On this episode of Broad & High, an artist profile: Dennis DeVendra, a blind woodturner. Also a look at Dangerdust, the anonymous chalk artist duo from Columbus College of Arts and Design, Helping Hands Center an arts & autism based in Clintonville, Petali Teas and D’Art the Gallery Kitty at Dublin Arts Council.
Age Progression Photo Seeks to Find Woman Missing 50 Years
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National Missing Children’s Day is this Sunday. Each year Ohio law enforcement receives thousands of reports about missing young people. One of the tools experts are using is a technique called age progression’ – it’s an artist’s rendering that represents the appearance of a child as he or she ages. Recently Central Ohio residents received a missing person notice that uses the technique.
“What do you think the chances of actually be found by age progression?”
“I would think that there is a good chance. You know, the right people have to see it and the media plays a big part in that also the website and also advertising flyers.”
Steven Loftin, a forensic artist at the National Center for Missing and Exploited Children says the center’s website gets 2 million hits a day. The center has aged progressed 4,000 missing children and Loftin says 800 of those have been found.
Some missing children are recovered quickly. But some cases are more difficult to solve – especially when a child has been missing for years or even decades. Since 1990 the center has been distributing photographs of children as they might appear today whether they’d be 15 or 50. Loftin says the age progression process involves more art than science.
“It’s a manual process using Adobe Photoshop. And with the stretching of the image to approximate cranial and facial growth and the cutting and the pasting you have to be able to airbrush and to have an artist’s point of view,” Loftin says. “In other words be comfortable with being able to artistically portray the face would be the number one criteria for this job. The only science we incorporate is growth. You have to be knowledgeable of human growth patterns.”
A child must be missing for at least two years before Loftin and his colleagues begin to alter images as they might appear today. Successful progression he says depends in part on access to family photographs.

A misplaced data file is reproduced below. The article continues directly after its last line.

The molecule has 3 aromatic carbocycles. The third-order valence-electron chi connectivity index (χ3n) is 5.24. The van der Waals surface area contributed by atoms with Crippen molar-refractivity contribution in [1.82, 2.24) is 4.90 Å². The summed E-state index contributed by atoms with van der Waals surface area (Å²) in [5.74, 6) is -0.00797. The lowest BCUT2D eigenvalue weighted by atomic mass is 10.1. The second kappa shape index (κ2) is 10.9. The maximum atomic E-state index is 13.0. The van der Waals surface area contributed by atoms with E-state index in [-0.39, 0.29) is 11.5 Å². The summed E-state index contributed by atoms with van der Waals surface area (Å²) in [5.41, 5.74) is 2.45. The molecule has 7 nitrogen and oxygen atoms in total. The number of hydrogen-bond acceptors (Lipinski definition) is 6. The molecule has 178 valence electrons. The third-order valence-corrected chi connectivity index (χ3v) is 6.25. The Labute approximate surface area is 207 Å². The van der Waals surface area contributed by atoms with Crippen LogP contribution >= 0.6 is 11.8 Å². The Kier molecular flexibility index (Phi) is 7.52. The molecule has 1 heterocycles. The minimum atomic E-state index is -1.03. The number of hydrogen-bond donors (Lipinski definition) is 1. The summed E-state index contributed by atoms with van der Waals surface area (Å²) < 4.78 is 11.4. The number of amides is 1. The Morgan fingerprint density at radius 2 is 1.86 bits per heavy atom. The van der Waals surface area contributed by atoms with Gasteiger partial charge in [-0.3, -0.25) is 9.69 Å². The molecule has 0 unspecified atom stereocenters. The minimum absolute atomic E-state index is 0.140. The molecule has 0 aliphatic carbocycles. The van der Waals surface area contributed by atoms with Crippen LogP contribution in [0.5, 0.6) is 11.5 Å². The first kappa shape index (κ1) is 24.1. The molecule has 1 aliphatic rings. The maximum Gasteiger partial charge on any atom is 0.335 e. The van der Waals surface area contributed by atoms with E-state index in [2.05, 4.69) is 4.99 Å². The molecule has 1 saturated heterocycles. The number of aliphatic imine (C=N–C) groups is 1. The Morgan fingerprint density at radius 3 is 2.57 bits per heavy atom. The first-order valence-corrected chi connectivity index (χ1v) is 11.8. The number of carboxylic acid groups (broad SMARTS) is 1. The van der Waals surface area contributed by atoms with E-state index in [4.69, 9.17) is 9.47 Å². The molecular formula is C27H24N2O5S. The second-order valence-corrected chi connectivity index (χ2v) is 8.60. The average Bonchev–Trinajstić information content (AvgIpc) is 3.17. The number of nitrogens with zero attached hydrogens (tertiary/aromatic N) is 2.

“The process we use is based on heredity. We’d like to get photos of the biological parents at the current age of the missing child; those would be ideal but we don’t always get those photographs. And since it is more art than science it’s very subjective and that’s why we need the biological family to be able to predict what a child would look like at a particular age.”
The artists at the Missing and Exploited Children’s center say they can work with just about any photo. But working with an infant’s picture is much more difficult because facial features are not yet well developed. But the center’s Bob O’Brien says that in one of a very few instances, progressing an infant’s image was a success. O’Brien says that as a boy, Eric Austin was told by his father that his mother was killed by a volcano in the Philippines.
“The only photo we ever had was an infant photo. But we did have photos of the mother whose child was abducted. We had photos of her other children. We were able to do a composite of what this child may look like at age 19 and we did put that up on our website and an investigator in California who was looking at another crime thought that this drawing looked a lot like the man she had just interviewed and we were able to unify the mother and her son.”
Loftin says the center has a much greater chance finding children who’ve only been missing 5 years than those who’ve been missing 30. There’s also no way to know how important age progression really is. But one thing is sure – the photographs capture peoples’ attention. Brent Currence directs the Missing Children’s Clearinghouse in the Ohio Attorney General’s Office.
“That picture says a thousand words. I can post something describing a child but if you see an actual photo it’s key to resolving cases.”